Flow is what defined Moses' transportation projects for New York and its suburbs. Traffic should flow along wide freeways to wide bridges and tunnels. This flow defines most American cities today.
Moses hit his final roadblock in the form of Jane Jacobs. Her 1961classic The Death and Life of American Cities marked the start of the New Urbanism. It rejected flow in favor of a livable destination.
Cars and people have been at war ever since. Ground zero today is in my home town of Atlanta.
Decatur Street runs from the center of the city, called Five Points, to (surprise) the town of Decatur, 6 miles east. For years I used it to take my kids to elementary school. (Above is what the street looked like two years, ago, from a WSB story about a student being hit by a truck.)
Now the youngest is heading for college. On Decatur Street. Specifically he will be going to Georgia State University, which has launched a major "traffic calming project."
The idea was to turn a four-lane road into two lanes, with wider sidewalks. It's a nightmare for the 15,000 cars a day that travel Decatur Street to the CNN Center, but for students and teachers -- especially those who use the MARTA mass transit service -- it's a godsend.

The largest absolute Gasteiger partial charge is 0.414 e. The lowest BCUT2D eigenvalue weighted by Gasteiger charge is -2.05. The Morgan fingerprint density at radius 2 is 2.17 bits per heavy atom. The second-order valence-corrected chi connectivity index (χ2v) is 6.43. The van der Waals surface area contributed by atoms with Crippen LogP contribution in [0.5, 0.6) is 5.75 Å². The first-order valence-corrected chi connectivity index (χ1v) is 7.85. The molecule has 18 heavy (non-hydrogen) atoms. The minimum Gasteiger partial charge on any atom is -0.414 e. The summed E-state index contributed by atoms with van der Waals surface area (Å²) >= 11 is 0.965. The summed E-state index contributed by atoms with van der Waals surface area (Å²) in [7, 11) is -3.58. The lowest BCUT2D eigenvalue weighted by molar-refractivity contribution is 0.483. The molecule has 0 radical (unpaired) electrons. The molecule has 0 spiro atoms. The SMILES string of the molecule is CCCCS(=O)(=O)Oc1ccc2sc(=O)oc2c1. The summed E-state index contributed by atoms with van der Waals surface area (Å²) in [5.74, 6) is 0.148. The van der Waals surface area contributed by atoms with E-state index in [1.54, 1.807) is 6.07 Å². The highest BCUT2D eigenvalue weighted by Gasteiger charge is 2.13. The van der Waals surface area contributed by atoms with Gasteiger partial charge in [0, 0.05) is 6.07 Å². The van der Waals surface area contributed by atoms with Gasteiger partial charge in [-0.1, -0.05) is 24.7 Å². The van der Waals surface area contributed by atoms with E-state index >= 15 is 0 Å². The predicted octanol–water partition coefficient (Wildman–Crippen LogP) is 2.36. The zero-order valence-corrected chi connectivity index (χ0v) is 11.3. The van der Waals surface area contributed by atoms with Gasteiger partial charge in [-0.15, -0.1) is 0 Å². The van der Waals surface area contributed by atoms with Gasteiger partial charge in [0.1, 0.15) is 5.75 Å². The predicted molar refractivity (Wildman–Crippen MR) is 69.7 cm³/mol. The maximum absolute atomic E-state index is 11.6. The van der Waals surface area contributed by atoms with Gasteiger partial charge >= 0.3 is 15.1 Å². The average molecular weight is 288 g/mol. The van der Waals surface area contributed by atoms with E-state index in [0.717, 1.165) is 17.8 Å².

(The image is from Georgia State University. It's not how the finished project looks. The center island trees were taken out because cars kept running into them.)
No more risking life and limb getting between classes because someone in a car wants to get to their dentist five minutes faster. They're stuck. You go.
The IBM solution includes congestion tolls, used to reduce traffic in Stockholm, roadside sensors used to predict backups in Singapore and simulations meant to guide traffic planning in Kyoto.
They all make sense. But there is another, more basic choice that has to be made. Namely, how are we going to get around, and which method of getting around is the city meant to serve?
The Atlanta region is Moses. It's about flow, about freeways. Most solutions being offered emphasize flexible tolls that will let the rich zoom past the poor on those freeways.
Atlanta's center is becoming Jacobs. It's about being here, on foot or on a bicycle. It's about the destination, not the journey.
The smartest city will find ways to support both. People and goods have to get around. But they also need destinations. Getting off the freeway and into the crowd is the challenge.